The hope for more freedom had also spread to East Germany. The regime there, led by Eric Honecker, had been appalled by Gorbachev's liberalizations, and since 1988 Soviet publications had been banned in East Germany. But it was to no avail. East Germans had been free to travel within the Warsaw bloc. That is where many East Germans went for their annual vacation, some were now going to Hungary and using Hungary's open border with Austria to flee to the West — the slow-thinking East German regime having failed to block travel to Hungary. Many Germans wanting to flee to West Germany crowded into the West German embassies in Prague and Hungary, demanding entry to West Germany. The flight of Germans from Hungary into Austria increased to the thousands, and the Communist regime in East Germany panicked as its economy became more threatened by the loss of educated and talented young people. In mid-October 1989, rising dissent in East Germany was followed by the Politburo there replacing Eric Honeker, but Honeker was replaced with another hardliner, and the unrest continued.

On October 25, Gorbachev announced that the Warsaw Pact nations "were doing it their way," described by some as the Sinatra Doctrine – as opposed to the Brezhnev Doctrine. The East German regime wanted to appease public opinion, and it admitted publicly that it was not popular. On 9 November the regime went further and announced liberalized travel regulations. Inept in its communications, the regime led people in East Berlin to believe that this meant they could journey freely into West Berlin. A hoard of people massed at border crossing points, overwhelming the guards, who let the joyous crowds pass. The happy East Germans rejoiced with West Berliners and flocked to West German stores.

The Communist regime in East Germany surrendered to the will of an aroused populace. In November, Berliners began what would become weeks of tearing down the wall that separated East and West Berlin — to Gorbachev's surprise. (Back in 1987 President Reagan had called on Gorbachev to "tear down this wall," but Gorbachev had left that as the business of East Germans.)

In Prague, meanwhile, Communist leaders were staying with a strategy of repression, and in mid-November there were demonstrations. On the fourth consecutive day of demonstrations the police attacked. Thirteen demonstrators were admitted to hospitals and dozens were arrested. The following day the number of demonstrators increased, to approximately 10,000 persons. This inspired a greater demonstration the following day: an estimated 200,000 demonstrators. The leader of Czechoslovakia's Communist Party, Milous Jakes, resigned. Encouraged, an estimated 500,000 people marched for the end of Communist Party rule. And millions of Czechs went out on a two-hour general strike to express solidarity with the demand for political freedom. It was a demonstration (too massive for the Communist regime), and the regime responded with a pledge of free elections within a year. In early December, the Politburo of the Communist Party of Czechoslovakia declared the Soviet invasion of Czechoslovakia in 1968 to have been a mistake, and rather than waiting months for the promised elections the elections were held within a few days. By the end of December, Czechoslovakia had a new parliament. Its president was Vaclav Havel, and the chairman of parliament was Alexander Dubcek. The Communists were no longer in power.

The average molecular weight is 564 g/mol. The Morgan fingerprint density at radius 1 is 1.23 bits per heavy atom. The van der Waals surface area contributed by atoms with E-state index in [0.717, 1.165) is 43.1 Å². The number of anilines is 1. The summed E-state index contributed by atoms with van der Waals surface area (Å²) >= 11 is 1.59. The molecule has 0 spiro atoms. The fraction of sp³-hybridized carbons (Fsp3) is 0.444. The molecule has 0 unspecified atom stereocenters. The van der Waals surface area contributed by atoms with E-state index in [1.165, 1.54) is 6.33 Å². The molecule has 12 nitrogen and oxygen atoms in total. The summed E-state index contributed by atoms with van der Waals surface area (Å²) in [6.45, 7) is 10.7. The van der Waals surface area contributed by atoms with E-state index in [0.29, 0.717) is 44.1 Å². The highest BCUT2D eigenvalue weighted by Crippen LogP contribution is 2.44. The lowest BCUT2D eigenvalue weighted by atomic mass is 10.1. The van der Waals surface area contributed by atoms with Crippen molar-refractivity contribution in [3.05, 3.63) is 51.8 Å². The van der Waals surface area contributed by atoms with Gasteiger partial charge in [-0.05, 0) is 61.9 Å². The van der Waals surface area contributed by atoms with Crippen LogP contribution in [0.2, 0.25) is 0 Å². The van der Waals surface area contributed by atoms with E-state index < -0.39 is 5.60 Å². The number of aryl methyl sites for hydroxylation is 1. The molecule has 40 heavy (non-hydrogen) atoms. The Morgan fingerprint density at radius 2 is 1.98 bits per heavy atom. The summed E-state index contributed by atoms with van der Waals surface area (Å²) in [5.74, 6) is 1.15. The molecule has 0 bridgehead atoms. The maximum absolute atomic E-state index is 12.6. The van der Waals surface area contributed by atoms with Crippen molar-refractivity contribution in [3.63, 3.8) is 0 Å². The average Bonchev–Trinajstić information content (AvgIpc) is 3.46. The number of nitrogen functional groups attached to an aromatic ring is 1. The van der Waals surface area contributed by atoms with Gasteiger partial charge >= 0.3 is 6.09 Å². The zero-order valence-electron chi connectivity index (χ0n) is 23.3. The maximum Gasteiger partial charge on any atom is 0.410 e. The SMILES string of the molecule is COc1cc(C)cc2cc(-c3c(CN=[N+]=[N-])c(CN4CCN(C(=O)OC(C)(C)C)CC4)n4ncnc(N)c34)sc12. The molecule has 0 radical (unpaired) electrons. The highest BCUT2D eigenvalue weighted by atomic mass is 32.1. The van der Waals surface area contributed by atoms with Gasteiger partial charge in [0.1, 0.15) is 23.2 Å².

By the end of 1989 the Berlin Wall had been torn down. A reform-minded Communist, Hans Modrow, had risen to power within East Germany's Communist Party. In mid-December, marchers in Leipzig held a candlelight vigil commemorating Stalin's victims. And in an East Germany Party Congress many made speeches with confessions and demanded an absolute break with the Stalinist past. Hans Modrow promised the public multi-party elections for May, and the Party (created by Stalin) changed its name to the Reformed Party of Democratic Socialism. Then the promised elections were moved up to March 1990, and in these elections the Reformed Party of Democratic Socialism suffered a crushing defeat. A new government was formed in East Germany, and it began lobbying for unification with West Germany, a move that was to be formally achieved in October 1990.

CONTINUE READING: The Soviet Union Dissolves